Voices
September 20, 2012 Issue

LETTERS


Farrer vanished 10 years ago this week

Dear Editor:

It has been 10 years since Louisville resident Bill “Bo Peep” Farrer vanished, seemingly without a trace. Aside from a deathbed confession or an attack of conscience, it is likely that the disappearance of the man who never met a stranger will remain a mystery.

Like hundreds of you, I was there each day during the first three-week search, during the second search in December and a third in January 2003. Many of you took vacation days or lost pay because, like countless others not at Rocky Comfort Creek, you wanted to know what happened to the man who had befriended so many people.

 

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Though I did not, could not, include in the stories I wrote the hundreds of comments and concerns expressed during those searches, I still remember them to this day. And I remember the looks of bewilderment, even disbelief, at what we saw unfolding. The fact that Bill was never in the water was abundantly clear after the blackwater divers from Tennessee finished their work, and before the creek was diverted and drained.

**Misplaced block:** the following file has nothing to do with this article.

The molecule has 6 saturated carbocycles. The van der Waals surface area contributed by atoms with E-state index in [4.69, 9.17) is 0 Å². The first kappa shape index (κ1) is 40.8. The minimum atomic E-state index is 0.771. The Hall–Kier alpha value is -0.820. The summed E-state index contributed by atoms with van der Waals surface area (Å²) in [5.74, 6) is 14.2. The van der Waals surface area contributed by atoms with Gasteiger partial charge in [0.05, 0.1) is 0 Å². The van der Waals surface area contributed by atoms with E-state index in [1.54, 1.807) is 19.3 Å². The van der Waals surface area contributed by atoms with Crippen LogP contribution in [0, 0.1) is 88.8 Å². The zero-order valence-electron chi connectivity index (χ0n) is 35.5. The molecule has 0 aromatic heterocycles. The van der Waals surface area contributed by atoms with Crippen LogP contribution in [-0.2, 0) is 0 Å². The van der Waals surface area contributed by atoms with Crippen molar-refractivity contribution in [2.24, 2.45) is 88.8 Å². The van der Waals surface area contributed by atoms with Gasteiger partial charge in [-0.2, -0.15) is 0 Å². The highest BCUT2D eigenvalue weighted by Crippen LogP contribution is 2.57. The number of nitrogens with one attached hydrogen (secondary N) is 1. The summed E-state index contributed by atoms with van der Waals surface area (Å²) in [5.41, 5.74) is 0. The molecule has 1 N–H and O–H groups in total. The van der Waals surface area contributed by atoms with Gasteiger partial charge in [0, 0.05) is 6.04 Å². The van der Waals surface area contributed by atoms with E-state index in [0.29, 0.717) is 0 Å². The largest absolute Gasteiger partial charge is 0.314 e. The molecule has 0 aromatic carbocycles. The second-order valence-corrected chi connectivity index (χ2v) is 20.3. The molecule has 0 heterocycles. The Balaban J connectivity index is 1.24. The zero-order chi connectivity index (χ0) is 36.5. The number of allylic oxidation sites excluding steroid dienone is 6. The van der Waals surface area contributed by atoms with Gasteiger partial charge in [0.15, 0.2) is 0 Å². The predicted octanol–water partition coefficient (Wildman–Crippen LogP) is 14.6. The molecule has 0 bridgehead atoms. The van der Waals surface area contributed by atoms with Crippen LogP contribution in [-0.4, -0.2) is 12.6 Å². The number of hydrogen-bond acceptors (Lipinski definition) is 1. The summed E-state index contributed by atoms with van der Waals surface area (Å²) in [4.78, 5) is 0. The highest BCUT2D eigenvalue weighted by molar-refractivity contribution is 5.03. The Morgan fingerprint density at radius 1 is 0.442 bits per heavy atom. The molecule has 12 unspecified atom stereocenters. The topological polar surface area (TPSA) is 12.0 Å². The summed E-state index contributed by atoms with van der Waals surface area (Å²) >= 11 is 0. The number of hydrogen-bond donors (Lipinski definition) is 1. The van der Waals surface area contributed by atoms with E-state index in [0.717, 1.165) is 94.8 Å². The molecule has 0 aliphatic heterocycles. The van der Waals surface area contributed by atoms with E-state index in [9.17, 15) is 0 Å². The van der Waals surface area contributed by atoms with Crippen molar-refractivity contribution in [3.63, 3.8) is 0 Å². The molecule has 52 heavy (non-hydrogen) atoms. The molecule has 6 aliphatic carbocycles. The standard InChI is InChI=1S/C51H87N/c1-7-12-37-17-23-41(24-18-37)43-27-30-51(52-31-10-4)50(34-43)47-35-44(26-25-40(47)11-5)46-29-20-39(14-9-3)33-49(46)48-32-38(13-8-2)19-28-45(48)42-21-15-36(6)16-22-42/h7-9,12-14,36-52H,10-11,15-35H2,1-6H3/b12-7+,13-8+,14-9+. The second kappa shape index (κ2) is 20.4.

I’m not writing to rehash the events of the fruitless searches. Those can be reviewed in the archives of this paper. A lengthy compilation story, photos of the search site and other documentation pertinent to the case can also be viewed under the missing persons section of www.questionsunanswered.com

I am writing to say that I believe there is much more to the story of the disappearance that can only be described, by any estimation, as mysterious. Whether deliberate or unintentional, I believe Bill Farrer was the victim of foul play.

I say this because I do not believe that Bill simply walked far enough away to commit suicide so that his remains would not be found later by searchers in the immediate area or by hunters further away from Rocky Comfort Creek. Then as now, I find the suicide theory to be more convenient than plausible.

The question in the minds of some of us is whether Mary Baker, Ike Farrer and Joe Farrer, their families and the community will ever know the truth. That truth is wrapped in silence, both along the banks of Rocky Comfort Creek and inside the walls of Bill’s home.

Time passes. Months turn into years, and years into a decade. I can’t help but wonder how long it will take for those who know more than they’ve been willing to admit to shed light on this tragedy. What was the price for their silence? What is the price of a clear conscience?

Ben Nelms
Peachtree City















 


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